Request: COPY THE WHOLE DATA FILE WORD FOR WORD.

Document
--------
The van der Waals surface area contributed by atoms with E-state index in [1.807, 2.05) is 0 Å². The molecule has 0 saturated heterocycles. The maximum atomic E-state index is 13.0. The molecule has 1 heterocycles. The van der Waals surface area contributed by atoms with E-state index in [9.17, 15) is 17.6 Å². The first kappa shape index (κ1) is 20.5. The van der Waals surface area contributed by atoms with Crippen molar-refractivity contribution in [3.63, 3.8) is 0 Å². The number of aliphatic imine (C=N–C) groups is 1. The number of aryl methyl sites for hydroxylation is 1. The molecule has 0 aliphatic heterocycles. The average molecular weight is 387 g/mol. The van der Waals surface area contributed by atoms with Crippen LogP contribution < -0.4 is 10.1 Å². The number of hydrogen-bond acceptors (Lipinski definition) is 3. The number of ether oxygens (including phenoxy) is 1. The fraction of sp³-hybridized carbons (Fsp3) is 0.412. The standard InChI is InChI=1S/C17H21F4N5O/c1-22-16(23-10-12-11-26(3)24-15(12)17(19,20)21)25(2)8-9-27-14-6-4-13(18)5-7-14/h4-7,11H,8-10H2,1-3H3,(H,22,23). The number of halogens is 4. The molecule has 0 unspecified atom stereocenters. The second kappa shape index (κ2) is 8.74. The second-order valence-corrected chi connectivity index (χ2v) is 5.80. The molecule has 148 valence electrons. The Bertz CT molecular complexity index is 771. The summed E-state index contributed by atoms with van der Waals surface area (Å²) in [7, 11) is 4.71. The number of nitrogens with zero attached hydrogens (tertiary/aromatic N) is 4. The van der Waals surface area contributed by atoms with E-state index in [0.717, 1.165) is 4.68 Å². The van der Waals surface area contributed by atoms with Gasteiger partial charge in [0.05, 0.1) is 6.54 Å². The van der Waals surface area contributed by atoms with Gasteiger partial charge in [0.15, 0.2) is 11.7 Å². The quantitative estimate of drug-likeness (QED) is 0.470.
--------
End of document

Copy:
The van der Waals surface area contributed by atoms with E-state index in [1.807, 2.05) is 0 Å². The molecule has 0 saturated heterocycles. The maximum atomic E-state index is 13.0. The molecule has 1 heterocycles. The van der Waals surface area contributed by atoms with E-state index in [9.17, 15) is 17.6 Å². The first kappa shape index (κ1) is 20.5. The van der Waals surface area contributed by atoms with Crippen molar-refractivity contribution in [3.63, 3.8) is 0 Å². The number of aliphatic imine (C=N–C) groups is 1. The number of aryl methyl sites for hydroxylation is 1. The molecule has 0 aliphatic heterocycles. The average molecular weight is 387 g/mol. The van der Waals surface area contributed by atoms with Crippen LogP contribution < -0.4 is 10.1 Å². The number of hydrogen-bond acceptors (Lipinski definition) is 3. The number of ether oxygens (including phenoxy) is 1. The fraction of sp³-hybridized carbons (Fsp3) is 0.412. The standard InChI is InChI=1S/C17H21F4N5O/c1-22-16(23-10-12-11-26(3)24-15(12)17(19,20)21)25(2)8-9-27-14-6-4-13(18)5-7-14/h4-7,11H,8-10H2,1-3H3,(H,22,23). The number of halogens is 4. The molecule has 0 unspecified atom stereocenters. The second kappa shape index (κ2) is 8.74. The second-order valence-corrected chi connectivity index (χ2v) is 5.80. The molecule has 148 valence electrons. The Bertz CT molecular complexity index is 771. The summed E-state index contributed by atoms with van der Waals surface area (Å²) in [7, 11) is 4.71. The number of nitrogens with zero attached hydrogens (tertiary/aromatic N) is 4. The van der Waals surface area contributed by atoms with E-state index in [0.717, 1.165) is 4.68 Å². The van der Waals surface area contributed by atoms with Gasteiger partial charge in [0.05, 0.1) is 6.54 Å². The van der Waals surface area contributed by atoms with Gasteiger partial charge in [0.15, 0.2) is 11.7 Å². The quantitative estimate of drug-likeness (QED) is 0.470.